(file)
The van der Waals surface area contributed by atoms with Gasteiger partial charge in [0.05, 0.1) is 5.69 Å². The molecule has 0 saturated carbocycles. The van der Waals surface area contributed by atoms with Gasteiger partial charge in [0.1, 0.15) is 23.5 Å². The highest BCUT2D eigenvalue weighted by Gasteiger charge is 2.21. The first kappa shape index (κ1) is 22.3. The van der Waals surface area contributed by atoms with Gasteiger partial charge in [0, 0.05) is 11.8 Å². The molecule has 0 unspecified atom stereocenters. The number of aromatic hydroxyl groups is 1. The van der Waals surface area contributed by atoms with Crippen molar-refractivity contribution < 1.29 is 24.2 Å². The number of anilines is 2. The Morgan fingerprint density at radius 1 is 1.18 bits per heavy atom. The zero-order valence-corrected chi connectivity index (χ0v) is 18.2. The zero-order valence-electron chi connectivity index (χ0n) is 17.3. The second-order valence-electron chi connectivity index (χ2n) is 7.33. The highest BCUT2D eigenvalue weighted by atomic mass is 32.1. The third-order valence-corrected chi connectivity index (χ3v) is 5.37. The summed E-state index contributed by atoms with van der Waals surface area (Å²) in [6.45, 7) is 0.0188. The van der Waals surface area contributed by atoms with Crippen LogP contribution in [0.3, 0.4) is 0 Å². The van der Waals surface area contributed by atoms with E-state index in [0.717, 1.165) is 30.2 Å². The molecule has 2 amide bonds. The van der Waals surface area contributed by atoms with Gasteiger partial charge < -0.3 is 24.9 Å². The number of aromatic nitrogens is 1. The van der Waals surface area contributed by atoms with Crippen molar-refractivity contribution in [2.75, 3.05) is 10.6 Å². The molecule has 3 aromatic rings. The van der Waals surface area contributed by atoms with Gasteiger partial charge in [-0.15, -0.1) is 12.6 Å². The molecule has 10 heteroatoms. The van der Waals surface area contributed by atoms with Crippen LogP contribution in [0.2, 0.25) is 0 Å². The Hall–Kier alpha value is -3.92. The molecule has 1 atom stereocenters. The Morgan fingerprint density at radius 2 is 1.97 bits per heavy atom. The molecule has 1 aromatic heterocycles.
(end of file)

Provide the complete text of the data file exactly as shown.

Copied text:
The van der Waals surface area contributed by atoms with Gasteiger partial charge in [0.05, 0.1) is 5.69 Å². The molecule has 0 saturated carbocycles. The van der Waals surface area contributed by atoms with Gasteiger partial charge in [0.1, 0.15) is 23.5 Å². The highest BCUT2D eigenvalue weighted by Gasteiger charge is 2.21. The first kappa shape index (κ1) is 22.3. The van der Waals surface area contributed by atoms with Gasteiger partial charge in [0, 0.05) is 11.8 Å². The molecule has 0 unspecified atom stereocenters. The number of aromatic hydroxyl groups is 1. The van der Waals surface area contributed by atoms with Crippen molar-refractivity contribution < 1.29 is 24.2 Å². The number of anilines is 2. The Morgan fingerprint density at radius 1 is 1.18 bits per heavy atom. The zero-order valence-corrected chi connectivity index (χ0v) is 18.2. The zero-order valence-electron chi connectivity index (χ0n) is 17.3. The second-order valence-electron chi connectivity index (χ2n) is 7.33. The highest BCUT2D eigenvalue weighted by atomic mass is 32.1. The third-order valence-corrected chi connectivity index (χ3v) is 5.37. The summed E-state index contributed by atoms with van der Waals surface area (Å²) in [6.45, 7) is 0.0188. The van der Waals surface area contributed by atoms with Crippen LogP contribution in [0.3, 0.4) is 0 Å². The van der Waals surface area contributed by atoms with E-state index in [0.717, 1.165) is 30.2 Å². The molecule has 2 amide bonds. The van der Waals surface area contributed by atoms with Gasteiger partial charge < -0.3 is 24.9 Å². The number of aromatic nitrogens is 1. The van der Waals surface area contributed by atoms with Crippen molar-refractivity contribution in [2.75, 3.05) is 10.6 Å². The molecule has 3 aromatic rings. The van der Waals surface area contributed by atoms with Gasteiger partial charge in [-0.15, -0.1) is 12.6 Å². The molecule has 10 heteroatoms. The van der Waals surface area contributed by atoms with Crippen LogP contribution in [0.2, 0.25) is 0 Å². The Hall–Kier alpha value is -3.92. The molecule has 1 atom stereocenters. The Morgan fingerprint density at radius 2 is 1.97 bits per heavy atom. The molecule has 1 aromatic heterocycles.